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LepCon, brings leptospirosis R&D in the Philippines to another level

(From Left to Right) Professor Shin-Ichi Yoshida , Dr. Takeshi Sakai, Dr. Manuel B. Agulto, Mr. Takahiro Sasaki, Dr. Jaime Montoya, and Dean Nina Gloriani.

With the attention that the leptospirosis outbreak in Mindanao is getting from the media lately, it seems impossible to believe that it is among the many illnesses that are often ignored around the world. One would only think about the lives lost due to leptospirosis on the aftermaths of typhoons Ondoy and Sendong, in order to picture how scary it must be to be afflicted with this deadly disease. Yet, the World Health Organization (WHO) includes it in its list of Neglected Global Diseases.

Dr. Takeshi Kasai, Director of the Division of Health Securities and Emergency of the World Health Organization (WHO), explained, “We know leptospirosis is not a small public health problem in our region; yet it is a neglected disease. Even from the WHO’s list of Neglected Global Diseases, it is included. It has not received any attention except during the outbreaks.”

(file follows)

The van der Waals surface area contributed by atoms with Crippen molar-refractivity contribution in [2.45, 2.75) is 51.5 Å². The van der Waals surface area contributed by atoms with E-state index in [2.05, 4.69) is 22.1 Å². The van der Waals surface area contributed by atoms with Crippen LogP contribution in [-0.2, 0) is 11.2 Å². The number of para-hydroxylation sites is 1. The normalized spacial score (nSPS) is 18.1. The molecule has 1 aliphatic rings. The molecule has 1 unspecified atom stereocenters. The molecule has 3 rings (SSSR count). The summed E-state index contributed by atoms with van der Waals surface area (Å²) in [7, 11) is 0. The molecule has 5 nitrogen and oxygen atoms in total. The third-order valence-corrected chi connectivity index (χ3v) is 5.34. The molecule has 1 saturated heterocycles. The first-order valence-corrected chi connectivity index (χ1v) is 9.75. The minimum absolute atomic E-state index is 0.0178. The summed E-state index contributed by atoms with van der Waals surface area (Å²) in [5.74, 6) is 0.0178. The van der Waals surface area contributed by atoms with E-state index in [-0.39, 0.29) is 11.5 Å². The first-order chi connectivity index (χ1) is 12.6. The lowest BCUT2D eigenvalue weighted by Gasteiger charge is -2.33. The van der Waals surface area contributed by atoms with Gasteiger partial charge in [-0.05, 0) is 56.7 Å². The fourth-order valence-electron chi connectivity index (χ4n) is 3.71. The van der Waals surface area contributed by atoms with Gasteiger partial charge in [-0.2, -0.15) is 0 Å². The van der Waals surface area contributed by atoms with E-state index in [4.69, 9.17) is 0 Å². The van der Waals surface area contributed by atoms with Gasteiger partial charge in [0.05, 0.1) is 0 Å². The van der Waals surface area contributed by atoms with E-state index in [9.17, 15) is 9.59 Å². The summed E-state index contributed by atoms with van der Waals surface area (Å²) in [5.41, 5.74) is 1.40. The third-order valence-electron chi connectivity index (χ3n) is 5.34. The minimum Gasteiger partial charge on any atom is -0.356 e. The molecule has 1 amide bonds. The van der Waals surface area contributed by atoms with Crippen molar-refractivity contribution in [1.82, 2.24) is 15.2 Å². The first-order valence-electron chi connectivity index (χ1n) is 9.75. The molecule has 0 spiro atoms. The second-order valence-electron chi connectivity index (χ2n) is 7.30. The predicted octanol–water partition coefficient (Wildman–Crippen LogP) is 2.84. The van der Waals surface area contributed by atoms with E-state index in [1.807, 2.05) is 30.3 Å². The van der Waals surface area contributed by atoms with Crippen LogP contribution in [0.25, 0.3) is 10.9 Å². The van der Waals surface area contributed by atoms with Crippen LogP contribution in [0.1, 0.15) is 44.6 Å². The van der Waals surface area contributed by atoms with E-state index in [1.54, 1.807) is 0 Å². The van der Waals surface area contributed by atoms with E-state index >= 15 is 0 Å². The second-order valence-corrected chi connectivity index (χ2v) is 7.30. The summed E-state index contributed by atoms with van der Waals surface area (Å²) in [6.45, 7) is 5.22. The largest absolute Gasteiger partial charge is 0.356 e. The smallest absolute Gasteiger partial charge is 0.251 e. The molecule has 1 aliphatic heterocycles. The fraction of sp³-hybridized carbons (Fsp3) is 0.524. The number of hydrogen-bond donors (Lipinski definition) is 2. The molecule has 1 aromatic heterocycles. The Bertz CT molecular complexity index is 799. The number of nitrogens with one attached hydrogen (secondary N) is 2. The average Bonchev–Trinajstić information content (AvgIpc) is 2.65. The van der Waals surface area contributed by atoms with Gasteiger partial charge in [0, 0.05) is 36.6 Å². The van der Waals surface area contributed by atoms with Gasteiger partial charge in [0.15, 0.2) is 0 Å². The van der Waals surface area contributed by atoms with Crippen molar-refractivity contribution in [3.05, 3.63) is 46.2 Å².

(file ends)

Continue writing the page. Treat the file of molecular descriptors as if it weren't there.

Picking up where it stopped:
Hence, the inauguration of LepCon Laboratory at the Lara Hall at the University of the Philippines Manila – College of Public Health (UPM-CPH) on January 26, 2012, will help build better understanding on the nature of the disease through leptospirosis R&D.

LepCon or the Prevention and Control of Leptospirosis in the Philippines was started by the UPM-CPH on April 1, 2010 in partnership with the Japan International Cooperation Agency (JICA), Philippine Council for Health Research and Development of the Department of Science and Technology (PCHRD-DOST), Kyushu University (KU) and the World Health Organization (WHO). The creation of the LepCon laboratory is just one of the many steps that the collaboration made in order to bring about better understanding on the cure and prevention of leptospirosis. So far, studies on the identification of serovars, prevention and control of outbreaks and even creation of vaccines that could help treat the disease are all making breakthroughs through the combined efforts of researches in the UPM-CPH and KU.

The plight of many people affected by leptospirosis is a sad reality that Dr. Kasai had personally seen. He understands that even though only a few researchers are engaging in leptospirosis R&D, the recent advancements in the LepCon program shows a glint of hope in the fight against this lethal, but often ignored, disease.

“When Ondoy came to this country a few years ago, we were faced with a very sad reality, a reality that many lives suffered because of a neglected disease,” he said. However, he expressed his optimism as he explained, “I’m sure that with the development of this new research program on the prevention and control of leptospirosis in the Philippines, we’ll enter a new stage in addressing leptospirosis.”